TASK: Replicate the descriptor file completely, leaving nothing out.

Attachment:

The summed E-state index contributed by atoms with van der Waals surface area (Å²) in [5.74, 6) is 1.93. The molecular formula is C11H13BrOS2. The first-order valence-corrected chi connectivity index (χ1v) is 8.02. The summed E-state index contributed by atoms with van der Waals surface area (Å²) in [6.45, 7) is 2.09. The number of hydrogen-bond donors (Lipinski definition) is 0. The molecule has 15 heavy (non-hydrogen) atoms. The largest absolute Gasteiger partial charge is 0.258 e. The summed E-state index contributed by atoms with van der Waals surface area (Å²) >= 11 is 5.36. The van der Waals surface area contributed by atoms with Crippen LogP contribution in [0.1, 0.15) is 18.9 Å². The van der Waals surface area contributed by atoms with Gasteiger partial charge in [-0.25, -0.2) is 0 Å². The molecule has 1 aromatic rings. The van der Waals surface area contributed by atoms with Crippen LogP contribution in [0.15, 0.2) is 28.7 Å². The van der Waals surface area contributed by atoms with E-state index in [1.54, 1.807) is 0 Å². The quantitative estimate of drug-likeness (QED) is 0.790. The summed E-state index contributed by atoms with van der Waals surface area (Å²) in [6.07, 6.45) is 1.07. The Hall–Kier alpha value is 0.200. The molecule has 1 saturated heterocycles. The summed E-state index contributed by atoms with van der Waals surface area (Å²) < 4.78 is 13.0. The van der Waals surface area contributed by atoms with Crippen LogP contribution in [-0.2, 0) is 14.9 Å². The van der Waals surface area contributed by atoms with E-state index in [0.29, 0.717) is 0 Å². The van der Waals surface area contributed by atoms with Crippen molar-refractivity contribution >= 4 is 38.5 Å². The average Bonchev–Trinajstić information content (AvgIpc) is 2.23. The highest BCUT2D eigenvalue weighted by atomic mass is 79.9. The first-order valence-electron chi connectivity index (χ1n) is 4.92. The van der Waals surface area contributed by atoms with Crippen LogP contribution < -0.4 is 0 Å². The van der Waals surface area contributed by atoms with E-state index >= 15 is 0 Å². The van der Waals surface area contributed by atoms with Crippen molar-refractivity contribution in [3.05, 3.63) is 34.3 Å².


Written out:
The summed E-state index contributed by atoms with van der Waals surface area (Å²) in [5.74, 6) is 1.93. The molecular formula is C11H13BrOS2. The first-order valence-corrected chi connectivity index (χ1v) is 8.02. The summed E-state index contributed by atoms with van der Waals surface area (Å²) in [6.45, 7) is 2.09. The number of hydrogen-bond donors (Lipinski definition) is 0. The molecule has 15 heavy (non-hydrogen) atoms. The largest absolute Gasteiger partial charge is 0.258 e. The summed E-state index contributed by atoms with van der Waals surface area (Å²) >= 11 is 5.36. The van der Waals surface area contributed by atoms with Crippen LogP contribution in [0.1, 0.15) is 18.9 Å². The van der Waals surface area contributed by atoms with Gasteiger partial charge in [-0.25, -0.2) is 0 Å². The molecule has 1 aromatic rings. The van der Waals surface area contributed by atoms with Crippen LogP contribution in [0.15, 0.2) is 28.7 Å². The van der Waals surface area contributed by atoms with E-state index in [1.54, 1.807) is 0 Å². The quantitative estimate of drug-likeness (QED) is 0.790. The summed E-state index contributed by atoms with van der Waals surface area (Å²) in [6.07, 6.45) is 1.07. The Hall–Kier alpha value is 0.200. The molecule has 1 saturated heterocycles. The summed E-state index contributed by atoms with van der Waals surface area (Å²) < 4.78 is 13.0. The van der Waals surface area contributed by atoms with Crippen LogP contribution in [-0.2, 0) is 14.9 Å². The van der Waals surface area contributed by atoms with E-state index in [0.29, 0.717) is 0 Å². The van der Waals surface area contributed by atoms with Crippen molar-refractivity contribution >= 4 is 38.5 Å². The average Bonchev–Trinajstić information content (AvgIpc) is 2.23. The highest BCUT2D eigenvalue weighted by atomic mass is 79.9. The first-order valence-electron chi connectivity index (χ1n) is 4.92. The van der Waals surface area contributed by atoms with Crippen LogP contribution < -0.4 is 0 Å². The van der Waals surface area contributed by atoms with E-state index >= 15 is 0 Å². The van der Waals surface area contributed by atoms with Crippen molar-refractivity contribution in [3.05, 3.63) is 34.3 Å².